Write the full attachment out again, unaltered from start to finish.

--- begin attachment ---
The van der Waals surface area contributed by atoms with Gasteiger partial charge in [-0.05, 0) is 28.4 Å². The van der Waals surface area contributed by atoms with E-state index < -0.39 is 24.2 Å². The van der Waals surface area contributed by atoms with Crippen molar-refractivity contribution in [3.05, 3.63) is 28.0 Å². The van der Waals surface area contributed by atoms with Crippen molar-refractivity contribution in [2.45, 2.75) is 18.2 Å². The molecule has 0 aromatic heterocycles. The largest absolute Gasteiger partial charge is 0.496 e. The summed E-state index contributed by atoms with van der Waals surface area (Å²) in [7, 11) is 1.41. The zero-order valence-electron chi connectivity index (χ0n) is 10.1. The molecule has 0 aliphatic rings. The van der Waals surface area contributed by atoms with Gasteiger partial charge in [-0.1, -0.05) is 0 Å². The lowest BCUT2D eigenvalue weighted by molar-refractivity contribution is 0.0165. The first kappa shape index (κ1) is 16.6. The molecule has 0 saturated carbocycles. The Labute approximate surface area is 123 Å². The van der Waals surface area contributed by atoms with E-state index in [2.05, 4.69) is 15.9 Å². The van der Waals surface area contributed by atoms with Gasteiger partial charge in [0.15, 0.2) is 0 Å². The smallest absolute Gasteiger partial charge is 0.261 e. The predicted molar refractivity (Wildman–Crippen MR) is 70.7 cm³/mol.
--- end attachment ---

The van der Waals surface area contributed by atoms with Gasteiger partial charge in [-0.05, 0) is 28.4 Å². The van der Waals surface area contributed by atoms with E-state index < -0.39 is 24.2 Å². The van der Waals surface area contributed by atoms with Crippen molar-refractivity contribution in [3.05, 3.63) is 28.0 Å². The van der Waals surface area contributed by atoms with Crippen molar-refractivity contribution in [2.45, 2.75) is 18.2 Å². The molecule has 0 aromatic heterocycles. The largest absolute Gasteiger partial charge is 0.496 e. The summed E-state index contributed by atoms with van der Waals surface area (Å²) in [7, 11) is 1.41. The zero-order valence-electron chi connectivity index (χ0n) is 10.1. The molecule has 0 aliphatic rings. The van der Waals surface area contributed by atoms with Gasteiger partial charge in [-0.1, -0.05) is 0 Å². The lowest BCUT2D eigenvalue weighted by molar-refractivity contribution is 0.0165. The first kappa shape index (κ1) is 16.6. The molecule has 0 saturated carbocycles. The Labute approximate surface area is 123 Å². The van der Waals surface area contributed by atoms with E-state index in [2.05, 4.69) is 15.9 Å². The van der Waals surface area contributed by atoms with Gasteiger partial charge in [0.15, 0.2) is 0 Å². The smallest absolute Gasteiger partial charge is 0.261 e. The predicted molar refractivity (Wildman–Crippen MR) is 70.7 cm³/mol.